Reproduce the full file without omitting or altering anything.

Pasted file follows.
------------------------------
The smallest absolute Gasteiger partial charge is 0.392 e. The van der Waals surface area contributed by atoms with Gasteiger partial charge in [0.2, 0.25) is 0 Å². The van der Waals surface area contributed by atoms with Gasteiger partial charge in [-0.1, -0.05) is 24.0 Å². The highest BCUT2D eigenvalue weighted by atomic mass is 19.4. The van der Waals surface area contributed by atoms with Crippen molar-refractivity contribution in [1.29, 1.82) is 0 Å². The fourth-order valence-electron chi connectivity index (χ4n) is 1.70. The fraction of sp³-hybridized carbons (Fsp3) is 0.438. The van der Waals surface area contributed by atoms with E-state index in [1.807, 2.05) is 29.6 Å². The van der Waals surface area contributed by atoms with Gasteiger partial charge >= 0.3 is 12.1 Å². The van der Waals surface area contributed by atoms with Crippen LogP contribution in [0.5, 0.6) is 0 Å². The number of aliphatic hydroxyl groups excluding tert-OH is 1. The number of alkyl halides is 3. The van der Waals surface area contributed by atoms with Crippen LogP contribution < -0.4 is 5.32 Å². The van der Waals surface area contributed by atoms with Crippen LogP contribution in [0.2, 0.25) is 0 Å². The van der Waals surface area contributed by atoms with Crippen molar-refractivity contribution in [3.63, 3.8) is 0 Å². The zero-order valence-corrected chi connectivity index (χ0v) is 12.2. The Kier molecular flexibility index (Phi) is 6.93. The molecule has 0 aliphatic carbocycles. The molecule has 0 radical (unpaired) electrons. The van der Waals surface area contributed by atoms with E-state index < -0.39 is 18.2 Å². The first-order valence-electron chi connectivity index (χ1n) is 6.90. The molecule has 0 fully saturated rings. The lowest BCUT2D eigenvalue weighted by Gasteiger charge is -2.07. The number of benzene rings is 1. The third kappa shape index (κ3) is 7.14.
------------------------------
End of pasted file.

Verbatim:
The smallest absolute Gasteiger partial charge is 0.392 e. The van der Waals surface area contributed by atoms with Gasteiger partial charge in [0.2, 0.25) is 0 Å². The van der Waals surface area contributed by atoms with Gasteiger partial charge in [-0.1, -0.05) is 24.0 Å². The highest BCUT2D eigenvalue weighted by atomic mass is 19.4. The van der Waals surface area contributed by atoms with Crippen molar-refractivity contribution in [1.29, 1.82) is 0 Å². The fourth-order valence-electron chi connectivity index (χ4n) is 1.70. The fraction of sp³-hybridized carbons (Fsp3) is 0.438. The van der Waals surface area contributed by atoms with E-state index in [1.807, 2.05) is 29.6 Å². The van der Waals surface area contributed by atoms with Gasteiger partial charge >= 0.3 is 12.1 Å². The van der Waals surface area contributed by atoms with Crippen LogP contribution in [0.5, 0.6) is 0 Å². The number of aliphatic hydroxyl groups excluding tert-OH is 1. The number of alkyl halides is 3. The van der Waals surface area contributed by atoms with Crippen LogP contribution < -0.4 is 5.32 Å². The van der Waals surface area contributed by atoms with Crippen LogP contribution in [0.2, 0.25) is 0 Å². The van der Waals surface area contributed by atoms with Crippen molar-refractivity contribution in [3.63, 3.8) is 0 Å². The zero-order valence-corrected chi connectivity index (χ0v) is 12.2. The Kier molecular flexibility index (Phi) is 6.93. The molecule has 0 aliphatic carbocycles. The molecule has 0 radical (unpaired) electrons. The van der Waals surface area contributed by atoms with E-state index < -0.39 is 18.2 Å². The first-order valence-electron chi connectivity index (χ1n) is 6.90. The molecule has 0 fully saturated rings. The lowest BCUT2D eigenvalue weighted by Gasteiger charge is -2.07. The number of benzene rings is 1. The third kappa shape index (κ3) is 7.14.